“And you can sing this song
On July the Fourth
In the sunny south and the frozen north
It’s a day of loss, it’s your day of birth
Does it take a death to learn what a life is worth?”
— Jackson Browne, “Of Missing Persons”
The woman in the deli aisle turned to me suddenly and said:
“ — What is that awful smell?”
My reaction was probably the facial version of a shrug. It was true there was an obnoxious odor, something like Essence of Rotting Rhino Carcass, emanating from the produce section.
Her random stranger-to-stranger communication mostly put me off, but then I felt weirdly amused. (Because “weirdly amused” is one of my many personality defaults.)
What, I wondered, if everyone today was speaking in non sequitur nonsense to everyone else … and I just didn’t get the memo? “Caraway Space Kitten Overdrive,” confides an old man by the freezer case.
A kid in a bug-shaped, tot-sized grocery cart points at the ceiling and slurs, “Holden gave it all away!”
“Hey kid,” I reply, “I dig a pony.” His mother scowls at me and they move on.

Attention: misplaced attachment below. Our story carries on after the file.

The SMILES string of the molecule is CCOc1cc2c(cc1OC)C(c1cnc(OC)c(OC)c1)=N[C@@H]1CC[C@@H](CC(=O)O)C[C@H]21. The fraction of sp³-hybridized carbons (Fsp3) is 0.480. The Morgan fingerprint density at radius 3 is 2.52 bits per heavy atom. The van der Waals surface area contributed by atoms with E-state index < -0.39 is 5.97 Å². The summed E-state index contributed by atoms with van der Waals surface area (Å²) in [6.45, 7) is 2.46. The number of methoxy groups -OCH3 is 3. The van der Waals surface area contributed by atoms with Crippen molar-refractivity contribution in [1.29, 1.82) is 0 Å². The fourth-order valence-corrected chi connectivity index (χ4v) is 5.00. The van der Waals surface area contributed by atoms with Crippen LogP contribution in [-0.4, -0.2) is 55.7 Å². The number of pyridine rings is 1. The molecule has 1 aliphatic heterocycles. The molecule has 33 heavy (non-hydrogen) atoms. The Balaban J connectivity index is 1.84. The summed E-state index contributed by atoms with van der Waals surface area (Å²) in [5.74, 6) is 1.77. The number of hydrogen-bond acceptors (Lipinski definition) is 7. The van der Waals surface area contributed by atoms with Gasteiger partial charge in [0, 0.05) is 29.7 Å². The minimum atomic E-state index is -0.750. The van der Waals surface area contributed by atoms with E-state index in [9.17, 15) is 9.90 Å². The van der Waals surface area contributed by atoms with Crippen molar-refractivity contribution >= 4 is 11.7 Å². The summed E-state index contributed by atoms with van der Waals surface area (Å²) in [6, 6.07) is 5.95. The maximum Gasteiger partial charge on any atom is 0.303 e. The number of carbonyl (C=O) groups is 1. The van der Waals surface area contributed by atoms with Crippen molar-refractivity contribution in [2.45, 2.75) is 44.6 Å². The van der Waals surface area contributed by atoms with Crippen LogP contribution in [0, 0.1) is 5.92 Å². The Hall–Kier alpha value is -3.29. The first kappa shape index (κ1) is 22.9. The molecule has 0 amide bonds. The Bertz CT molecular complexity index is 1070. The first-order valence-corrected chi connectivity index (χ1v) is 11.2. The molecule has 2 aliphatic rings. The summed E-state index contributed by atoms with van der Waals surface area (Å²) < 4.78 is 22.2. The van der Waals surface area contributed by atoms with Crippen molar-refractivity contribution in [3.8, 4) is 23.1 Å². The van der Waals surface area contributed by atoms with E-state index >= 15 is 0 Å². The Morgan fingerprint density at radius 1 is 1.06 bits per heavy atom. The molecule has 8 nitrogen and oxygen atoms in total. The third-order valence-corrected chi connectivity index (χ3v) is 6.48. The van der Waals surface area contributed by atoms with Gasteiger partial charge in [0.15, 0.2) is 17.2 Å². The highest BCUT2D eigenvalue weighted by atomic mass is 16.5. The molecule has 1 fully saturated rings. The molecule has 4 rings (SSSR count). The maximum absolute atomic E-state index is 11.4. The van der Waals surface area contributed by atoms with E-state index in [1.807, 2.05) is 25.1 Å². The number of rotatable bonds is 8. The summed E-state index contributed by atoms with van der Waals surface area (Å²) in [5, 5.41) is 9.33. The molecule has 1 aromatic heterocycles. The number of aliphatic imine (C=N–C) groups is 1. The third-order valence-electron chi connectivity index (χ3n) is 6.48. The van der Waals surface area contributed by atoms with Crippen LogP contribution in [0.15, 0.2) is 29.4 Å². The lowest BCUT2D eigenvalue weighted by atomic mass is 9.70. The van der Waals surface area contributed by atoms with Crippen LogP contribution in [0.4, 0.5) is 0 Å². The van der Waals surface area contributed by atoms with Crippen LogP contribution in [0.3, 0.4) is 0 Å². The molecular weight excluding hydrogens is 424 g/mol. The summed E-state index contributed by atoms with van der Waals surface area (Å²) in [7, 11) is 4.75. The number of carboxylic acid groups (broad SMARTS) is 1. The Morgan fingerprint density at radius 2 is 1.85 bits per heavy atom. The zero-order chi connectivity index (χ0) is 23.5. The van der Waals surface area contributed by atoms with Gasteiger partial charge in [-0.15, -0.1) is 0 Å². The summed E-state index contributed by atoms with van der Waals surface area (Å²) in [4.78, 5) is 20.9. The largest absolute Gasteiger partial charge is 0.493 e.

I know, I know. This isn’t real. But after this past week, nothing seems quite real to me.
You see, the morning of the Martin Luther King Jr. holiday I awoke to a startling addition to my email in-box. It was a notification from my WordPress blog there was a comment awaiting approval, to my post titled “Mandy.”
The comment read:
“This is Jay. I may have already left a reply. My dear sister passed away from Lukiema on 10/23/17. It is amazing reading your recollection of our childhood. Thanks for memorializing Mandy. She was very special.”
I had to sit down. It just came out of nowhere, out of a clear blue winter sky. It didn’t make sense, it was a non sequitur.
Holden gave it all away!
I hadn’t thought of Mandy since I’d published the post in 2010.